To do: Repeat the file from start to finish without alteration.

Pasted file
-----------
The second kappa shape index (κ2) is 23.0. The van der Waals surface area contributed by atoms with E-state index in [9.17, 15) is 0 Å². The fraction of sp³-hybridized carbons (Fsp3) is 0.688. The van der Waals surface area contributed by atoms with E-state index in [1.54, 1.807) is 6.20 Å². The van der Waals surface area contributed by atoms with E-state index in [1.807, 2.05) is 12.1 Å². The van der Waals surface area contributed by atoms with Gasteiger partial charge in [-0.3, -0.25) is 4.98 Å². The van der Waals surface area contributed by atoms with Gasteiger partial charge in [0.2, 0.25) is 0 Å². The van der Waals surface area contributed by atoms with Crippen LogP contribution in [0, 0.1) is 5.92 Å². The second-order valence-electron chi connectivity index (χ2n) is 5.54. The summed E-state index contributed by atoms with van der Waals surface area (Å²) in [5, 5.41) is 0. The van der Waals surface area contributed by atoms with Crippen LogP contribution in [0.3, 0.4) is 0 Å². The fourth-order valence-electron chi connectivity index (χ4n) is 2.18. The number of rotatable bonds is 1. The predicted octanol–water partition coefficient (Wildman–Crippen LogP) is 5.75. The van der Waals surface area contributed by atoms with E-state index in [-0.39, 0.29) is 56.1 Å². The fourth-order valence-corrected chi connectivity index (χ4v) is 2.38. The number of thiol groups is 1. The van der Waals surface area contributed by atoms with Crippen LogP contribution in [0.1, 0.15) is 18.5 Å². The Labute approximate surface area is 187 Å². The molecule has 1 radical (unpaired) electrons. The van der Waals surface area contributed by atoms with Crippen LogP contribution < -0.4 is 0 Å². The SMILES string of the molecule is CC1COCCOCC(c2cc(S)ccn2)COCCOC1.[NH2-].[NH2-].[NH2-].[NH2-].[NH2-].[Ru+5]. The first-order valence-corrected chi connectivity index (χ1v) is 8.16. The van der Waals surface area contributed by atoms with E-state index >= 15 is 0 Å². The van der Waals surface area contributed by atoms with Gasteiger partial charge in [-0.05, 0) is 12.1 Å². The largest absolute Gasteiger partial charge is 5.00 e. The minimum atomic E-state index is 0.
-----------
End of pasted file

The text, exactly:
The second kappa shape index (κ2) is 23.0. The van der Waals surface area contributed by atoms with E-state index in [9.17, 15) is 0 Å². The fraction of sp³-hybridized carbons (Fsp3) is 0.688. The van der Waals surface area contributed by atoms with E-state index in [1.54, 1.807) is 6.20 Å². The van der Waals surface area contributed by atoms with E-state index in [1.807, 2.05) is 12.1 Å². The van der Waals surface area contributed by atoms with Gasteiger partial charge in [-0.3, -0.25) is 4.98 Å². The van der Waals surface area contributed by atoms with Gasteiger partial charge in [0.2, 0.25) is 0 Å². The van der Waals surface area contributed by atoms with Crippen LogP contribution in [0, 0.1) is 5.92 Å². The second-order valence-electron chi connectivity index (χ2n) is 5.54. The summed E-state index contributed by atoms with van der Waals surface area (Å²) in [5, 5.41) is 0. The van der Waals surface area contributed by atoms with Crippen LogP contribution in [0.3, 0.4) is 0 Å². The fourth-order valence-electron chi connectivity index (χ4n) is 2.18. The number of rotatable bonds is 1. The predicted octanol–water partition coefficient (Wildman–Crippen LogP) is 5.75. The van der Waals surface area contributed by atoms with E-state index in [-0.39, 0.29) is 56.1 Å². The fourth-order valence-corrected chi connectivity index (χ4v) is 2.38. The number of thiol groups is 1. The van der Waals surface area contributed by atoms with Crippen LogP contribution in [0.1, 0.15) is 18.5 Å². The Labute approximate surface area is 187 Å². The molecule has 1 radical (unpaired) electrons. The van der Waals surface area contributed by atoms with Crippen LogP contribution < -0.4 is 0 Å². The SMILES string of the molecule is CC1COCCOCC(c2cc(S)ccn2)COCCOC1.[NH2-].[NH2-].[NH2-].[NH2-].[NH2-].[Ru+5]. The first-order valence-corrected chi connectivity index (χ1v) is 8.16. The van der Waals surface area contributed by atoms with E-state index >= 15 is 0 Å². The van der Waals surface area contributed by atoms with Gasteiger partial charge in [-0.05, 0) is 12.1 Å². The largest absolute Gasteiger partial charge is 5.00 e. The minimum atomic E-state index is 0.